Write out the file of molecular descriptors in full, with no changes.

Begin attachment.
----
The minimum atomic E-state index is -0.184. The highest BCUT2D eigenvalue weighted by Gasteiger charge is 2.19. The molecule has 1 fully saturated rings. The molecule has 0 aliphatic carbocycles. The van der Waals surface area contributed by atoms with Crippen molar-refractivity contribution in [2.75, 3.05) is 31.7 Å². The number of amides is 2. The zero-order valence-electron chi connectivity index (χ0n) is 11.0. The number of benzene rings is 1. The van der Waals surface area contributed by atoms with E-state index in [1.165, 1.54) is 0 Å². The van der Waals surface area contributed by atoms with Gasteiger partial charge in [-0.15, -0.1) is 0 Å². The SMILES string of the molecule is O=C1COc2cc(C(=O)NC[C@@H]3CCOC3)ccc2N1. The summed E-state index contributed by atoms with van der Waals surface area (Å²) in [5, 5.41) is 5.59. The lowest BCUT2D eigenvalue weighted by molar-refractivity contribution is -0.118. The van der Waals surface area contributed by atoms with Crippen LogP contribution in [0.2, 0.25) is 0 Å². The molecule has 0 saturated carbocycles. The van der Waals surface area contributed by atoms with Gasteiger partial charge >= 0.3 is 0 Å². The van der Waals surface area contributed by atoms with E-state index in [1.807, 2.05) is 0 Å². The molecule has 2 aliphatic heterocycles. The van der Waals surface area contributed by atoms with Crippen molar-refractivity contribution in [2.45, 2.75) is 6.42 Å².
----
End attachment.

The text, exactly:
The minimum atomic E-state index is -0.184. The highest BCUT2D eigenvalue weighted by Gasteiger charge is 2.19. The molecule has 1 fully saturated rings. The molecule has 0 aliphatic carbocycles. The van der Waals surface area contributed by atoms with Crippen molar-refractivity contribution in [2.75, 3.05) is 31.7 Å². The number of amides is 2. The zero-order valence-electron chi connectivity index (χ0n) is 11.0. The number of benzene rings is 1. The van der Waals surface area contributed by atoms with E-state index in [1.165, 1.54) is 0 Å². The van der Waals surface area contributed by atoms with Gasteiger partial charge in [-0.15, -0.1) is 0 Å². The SMILES string of the molecule is O=C1COc2cc(C(=O)NC[C@@H]3CCOC3)ccc2N1. The summed E-state index contributed by atoms with van der Waals surface area (Å²) in [5, 5.41) is 5.59. The lowest BCUT2D eigenvalue weighted by molar-refractivity contribution is -0.118. The van der Waals surface area contributed by atoms with Crippen LogP contribution in [0.2, 0.25) is 0 Å². The molecule has 0 saturated carbocycles. The van der Waals surface area contributed by atoms with Gasteiger partial charge >= 0.3 is 0 Å². The van der Waals surface area contributed by atoms with E-state index in [1.807, 2.05) is 0 Å². The molecule has 2 aliphatic heterocycles. The van der Waals surface area contributed by atoms with Crippen molar-refractivity contribution in [2.45, 2.75) is 6.42 Å².